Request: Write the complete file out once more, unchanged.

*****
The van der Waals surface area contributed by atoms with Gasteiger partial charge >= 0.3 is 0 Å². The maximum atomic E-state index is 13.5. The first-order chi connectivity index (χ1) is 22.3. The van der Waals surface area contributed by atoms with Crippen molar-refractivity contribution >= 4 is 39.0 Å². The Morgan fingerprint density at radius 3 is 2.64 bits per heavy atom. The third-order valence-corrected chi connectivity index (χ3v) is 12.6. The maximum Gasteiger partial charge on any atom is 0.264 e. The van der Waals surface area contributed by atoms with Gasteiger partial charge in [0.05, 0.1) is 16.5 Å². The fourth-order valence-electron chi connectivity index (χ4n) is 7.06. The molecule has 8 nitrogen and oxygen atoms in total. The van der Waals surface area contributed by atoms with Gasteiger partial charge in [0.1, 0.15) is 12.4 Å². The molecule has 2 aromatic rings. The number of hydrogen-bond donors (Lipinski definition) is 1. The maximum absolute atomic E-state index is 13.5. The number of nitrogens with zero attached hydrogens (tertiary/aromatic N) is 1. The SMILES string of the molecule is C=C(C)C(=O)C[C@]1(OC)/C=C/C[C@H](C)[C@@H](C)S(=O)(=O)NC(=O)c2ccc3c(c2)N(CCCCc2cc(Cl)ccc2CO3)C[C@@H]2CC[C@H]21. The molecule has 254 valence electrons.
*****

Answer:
The van der Waals surface area contributed by atoms with Gasteiger partial charge >= 0.3 is 0 Å². The maximum atomic E-state index is 13.5. The first-order chi connectivity index (χ1) is 22.3. The van der Waals surface area contributed by atoms with Crippen molar-refractivity contribution >= 4 is 39.0 Å². The Morgan fingerprint density at radius 3 is 2.64 bits per heavy atom. The third-order valence-corrected chi connectivity index (χ3v) is 12.6. The maximum Gasteiger partial charge on any atom is 0.264 e. The van der Waals surface area contributed by atoms with Gasteiger partial charge in [0.05, 0.1) is 16.5 Å². The fourth-order valence-electron chi connectivity index (χ4n) is 7.06. The molecule has 8 nitrogen and oxygen atoms in total. The van der Waals surface area contributed by atoms with Gasteiger partial charge in [0.1, 0.15) is 12.4 Å². The molecule has 2 aromatic rings. The number of hydrogen-bond donors (Lipinski definition) is 1. The maximum absolute atomic E-state index is 13.5. The number of nitrogens with zero attached hydrogens (tertiary/aromatic N) is 1. The SMILES string of the molecule is C=C(C)C(=O)C[C@]1(OC)/C=C/C[C@H](C)[C@@H](C)S(=O)(=O)NC(=O)c2ccc3c(c2)N(CCCCc2cc(Cl)ccc2CO3)C[C@@H]2CC[C@H]21. The molecule has 254 valence electrons.